It helps a little bit, even as your heart is breaking over those TV hurricanescapes of New Orleans under water, to remember that "the city that care forgot" has always danced with death.
New Orleans was born amid ghastly yellow fever epidemics, where corpses stained with black vomit were piled on carts to be hauled to above-ground crypts. The sepulcher flower vases bred the fever-freighted mosquitoes.
Climate, Catholicism and voodoo shaped the city, along with Latin fatalism, languorous hedonism and an atmosphere of poignant and elegant decay. It's no accident that Anne Rice lived there to pen her vampire tales.
And yet, inseparable though they may be, New Orleans has always been more about the dance than about the death. Somewhere in the shade of its majestic live oaks and the shadows of its lacework balconies, among the saxophone riffs in its echoing alleys and the soft magenta glow of its crape myrtles at twilight, the flickering ghosts that haunt New Orleans whisper huskily of sweaty, sensual love and the promise of enduring memory. Even the street names whisper promises: Desire, Amour, Abundance; Pleasure, Treasure and Joy.
It is not comforting to realize that, in the wake of Katrina, bloated bodies are floating on those streets today. But to speak of New Orleans's resilience is simply to cite its history -- a demographic and cultural melting pot of German industry and French and Spanish elitism, of Irish gregariousness and Sicilian emotionalism, of African exuberance and American frontier cussedness that embraces death, too, as a part of life.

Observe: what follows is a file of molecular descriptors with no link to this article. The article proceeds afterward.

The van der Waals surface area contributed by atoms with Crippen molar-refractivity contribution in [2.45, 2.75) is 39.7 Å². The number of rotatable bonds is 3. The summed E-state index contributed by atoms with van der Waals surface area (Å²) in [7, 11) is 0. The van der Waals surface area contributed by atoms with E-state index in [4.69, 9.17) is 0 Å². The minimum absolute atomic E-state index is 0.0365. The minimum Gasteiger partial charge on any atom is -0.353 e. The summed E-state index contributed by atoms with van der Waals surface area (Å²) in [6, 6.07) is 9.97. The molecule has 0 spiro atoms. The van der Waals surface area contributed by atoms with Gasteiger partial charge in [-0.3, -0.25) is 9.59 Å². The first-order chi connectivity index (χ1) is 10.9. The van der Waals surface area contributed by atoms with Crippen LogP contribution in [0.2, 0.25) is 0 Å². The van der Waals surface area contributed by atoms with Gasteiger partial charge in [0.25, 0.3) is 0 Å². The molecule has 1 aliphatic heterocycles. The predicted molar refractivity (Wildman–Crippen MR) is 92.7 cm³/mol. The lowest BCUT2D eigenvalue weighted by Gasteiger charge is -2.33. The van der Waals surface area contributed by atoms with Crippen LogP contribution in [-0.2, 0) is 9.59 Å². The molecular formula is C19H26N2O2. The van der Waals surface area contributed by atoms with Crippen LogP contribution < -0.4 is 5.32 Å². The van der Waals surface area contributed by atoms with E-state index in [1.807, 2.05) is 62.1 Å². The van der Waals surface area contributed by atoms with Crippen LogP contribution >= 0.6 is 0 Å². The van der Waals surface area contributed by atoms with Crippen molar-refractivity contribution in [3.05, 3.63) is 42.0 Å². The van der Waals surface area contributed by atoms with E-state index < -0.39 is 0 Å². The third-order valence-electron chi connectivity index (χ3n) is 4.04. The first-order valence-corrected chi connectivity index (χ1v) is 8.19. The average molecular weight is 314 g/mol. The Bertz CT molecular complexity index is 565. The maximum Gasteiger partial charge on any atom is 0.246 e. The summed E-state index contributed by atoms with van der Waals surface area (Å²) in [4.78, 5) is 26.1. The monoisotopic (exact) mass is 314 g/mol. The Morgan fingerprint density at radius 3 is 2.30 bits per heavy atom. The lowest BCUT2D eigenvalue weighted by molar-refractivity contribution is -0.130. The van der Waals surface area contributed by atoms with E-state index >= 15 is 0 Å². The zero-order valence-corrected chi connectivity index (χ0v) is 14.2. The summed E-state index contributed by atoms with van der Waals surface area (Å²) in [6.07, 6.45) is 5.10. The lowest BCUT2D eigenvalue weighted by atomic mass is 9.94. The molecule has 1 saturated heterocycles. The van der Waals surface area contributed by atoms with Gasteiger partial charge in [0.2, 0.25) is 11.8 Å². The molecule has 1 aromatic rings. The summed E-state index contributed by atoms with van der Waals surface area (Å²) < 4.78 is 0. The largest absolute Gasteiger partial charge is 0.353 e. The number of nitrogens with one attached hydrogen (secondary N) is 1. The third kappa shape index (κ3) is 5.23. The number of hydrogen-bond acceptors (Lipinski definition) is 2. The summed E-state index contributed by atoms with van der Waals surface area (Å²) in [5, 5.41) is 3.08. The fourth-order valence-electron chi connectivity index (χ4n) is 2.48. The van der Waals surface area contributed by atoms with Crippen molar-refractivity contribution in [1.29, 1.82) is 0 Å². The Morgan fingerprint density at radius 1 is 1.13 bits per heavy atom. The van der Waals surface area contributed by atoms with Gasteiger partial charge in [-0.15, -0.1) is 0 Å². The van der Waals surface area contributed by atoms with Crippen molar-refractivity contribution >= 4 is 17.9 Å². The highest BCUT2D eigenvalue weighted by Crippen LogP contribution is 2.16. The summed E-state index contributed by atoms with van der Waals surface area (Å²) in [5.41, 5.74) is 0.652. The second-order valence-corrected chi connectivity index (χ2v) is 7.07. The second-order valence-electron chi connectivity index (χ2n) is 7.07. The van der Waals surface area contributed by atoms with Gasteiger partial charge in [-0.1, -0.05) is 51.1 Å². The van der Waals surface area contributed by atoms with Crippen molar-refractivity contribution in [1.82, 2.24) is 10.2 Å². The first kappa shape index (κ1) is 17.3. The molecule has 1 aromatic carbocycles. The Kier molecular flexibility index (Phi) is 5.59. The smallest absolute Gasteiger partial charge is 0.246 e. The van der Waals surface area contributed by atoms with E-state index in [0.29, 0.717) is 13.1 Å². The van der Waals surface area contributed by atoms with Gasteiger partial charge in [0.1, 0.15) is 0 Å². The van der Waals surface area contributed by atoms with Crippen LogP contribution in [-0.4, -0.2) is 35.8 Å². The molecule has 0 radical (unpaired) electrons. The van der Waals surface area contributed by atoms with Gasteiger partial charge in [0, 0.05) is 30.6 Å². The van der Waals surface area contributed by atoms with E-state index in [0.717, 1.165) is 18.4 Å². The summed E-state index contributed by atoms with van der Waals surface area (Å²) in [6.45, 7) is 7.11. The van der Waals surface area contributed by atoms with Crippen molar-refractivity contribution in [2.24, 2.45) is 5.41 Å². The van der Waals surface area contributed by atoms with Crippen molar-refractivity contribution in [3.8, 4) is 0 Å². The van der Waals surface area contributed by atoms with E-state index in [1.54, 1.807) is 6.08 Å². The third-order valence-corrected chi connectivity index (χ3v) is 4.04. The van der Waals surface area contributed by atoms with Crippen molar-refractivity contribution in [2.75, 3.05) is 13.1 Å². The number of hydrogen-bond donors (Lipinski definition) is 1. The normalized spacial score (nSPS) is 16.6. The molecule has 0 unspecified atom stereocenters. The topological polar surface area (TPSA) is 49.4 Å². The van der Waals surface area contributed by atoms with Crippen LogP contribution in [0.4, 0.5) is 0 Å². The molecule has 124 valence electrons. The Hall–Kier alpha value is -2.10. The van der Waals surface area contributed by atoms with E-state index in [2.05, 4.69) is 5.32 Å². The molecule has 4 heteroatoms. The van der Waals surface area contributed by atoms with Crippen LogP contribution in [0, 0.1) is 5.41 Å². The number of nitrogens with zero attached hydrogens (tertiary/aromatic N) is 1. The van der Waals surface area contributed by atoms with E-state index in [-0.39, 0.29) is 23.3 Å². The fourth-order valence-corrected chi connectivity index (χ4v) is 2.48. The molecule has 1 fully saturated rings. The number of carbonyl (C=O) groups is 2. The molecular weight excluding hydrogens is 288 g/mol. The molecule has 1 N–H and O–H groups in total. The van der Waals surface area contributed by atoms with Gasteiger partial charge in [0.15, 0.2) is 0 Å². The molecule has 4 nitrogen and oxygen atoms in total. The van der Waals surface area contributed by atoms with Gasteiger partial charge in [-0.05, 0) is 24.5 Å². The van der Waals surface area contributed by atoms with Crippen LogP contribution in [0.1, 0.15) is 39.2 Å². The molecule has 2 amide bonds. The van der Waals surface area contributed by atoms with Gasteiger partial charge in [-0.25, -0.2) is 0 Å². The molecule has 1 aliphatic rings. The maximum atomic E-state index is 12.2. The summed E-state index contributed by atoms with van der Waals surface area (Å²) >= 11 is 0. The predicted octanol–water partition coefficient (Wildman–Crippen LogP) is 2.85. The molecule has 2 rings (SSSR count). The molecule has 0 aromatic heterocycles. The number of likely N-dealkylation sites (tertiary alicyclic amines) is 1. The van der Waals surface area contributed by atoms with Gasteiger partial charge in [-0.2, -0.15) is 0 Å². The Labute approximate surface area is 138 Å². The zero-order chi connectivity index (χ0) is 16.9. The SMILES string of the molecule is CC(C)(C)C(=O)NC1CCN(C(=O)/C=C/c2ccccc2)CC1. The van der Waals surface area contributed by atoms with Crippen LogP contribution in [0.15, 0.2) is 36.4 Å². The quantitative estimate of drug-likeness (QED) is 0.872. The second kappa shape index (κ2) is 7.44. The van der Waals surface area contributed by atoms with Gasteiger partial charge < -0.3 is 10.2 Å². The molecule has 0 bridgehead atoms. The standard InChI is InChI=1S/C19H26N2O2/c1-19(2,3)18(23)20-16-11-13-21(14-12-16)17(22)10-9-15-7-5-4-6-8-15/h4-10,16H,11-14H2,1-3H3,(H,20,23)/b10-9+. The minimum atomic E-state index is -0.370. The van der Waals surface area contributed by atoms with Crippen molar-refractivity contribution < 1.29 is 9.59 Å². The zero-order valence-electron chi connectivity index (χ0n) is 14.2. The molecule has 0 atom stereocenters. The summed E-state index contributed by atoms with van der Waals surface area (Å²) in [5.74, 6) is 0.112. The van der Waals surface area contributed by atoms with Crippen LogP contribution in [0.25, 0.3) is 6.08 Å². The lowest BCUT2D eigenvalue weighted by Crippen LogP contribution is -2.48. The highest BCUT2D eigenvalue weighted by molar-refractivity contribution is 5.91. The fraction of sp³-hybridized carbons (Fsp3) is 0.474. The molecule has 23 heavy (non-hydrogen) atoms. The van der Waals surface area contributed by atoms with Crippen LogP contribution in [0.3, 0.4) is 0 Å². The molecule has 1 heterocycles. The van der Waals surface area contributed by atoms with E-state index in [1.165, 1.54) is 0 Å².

Lives, levees and live oaks are merely temporary in any case. Katrina's catastrophes will no more define New Orleans than the Nazi occupation defined Paris, though they may last almost as long.
For those of us lucky enough to have come of age in New Orleans -- even more than for the tourist who falls for her instantly -- the decadent majesty of the city is like a forbidden love. You want desperately to explain the depths of your enchantment, but you know in your heart that others will acknowledge it merely as an easy infatuation or a passing fling. You know they will never awaken at night drunk on the coffee-and-banana fragrance of her docks or the beery sweat of her pre-dawn streets or the humid hum of her streetcar summers. How could they ever understand the depth of your passion?
How could they understand your love for a city in which life itself is an art form and the poorest, least privileged inhabitant a knowledgeable artist?
Thus with children one seeks to inculcate a New Orleanian view of life at the proper age, by carefully introducing the concept of breakfast beignets, jazz lunches and gardenia-scented patio dinners, where they set fire to dessert.
One instructs them to notice the immense cultural difference between the growling, attempted intimidation of street beggars in Washington ("Spare some change?") and the amused, self-confident hustle of New Orleans street people who will bet you $5 they can tell you where you got them shoes. ("On yo FEET!")
This catechism usually works, but not always in the way intended.
One April Sunday afternoon in the French Quarter, you are bemoaning the touristy changes of the city and the decline of its music when you come upon a Dixieland band playing in the middle of Bourbon Street with a musical integrity, artistry and enthusiasm unheard in decades.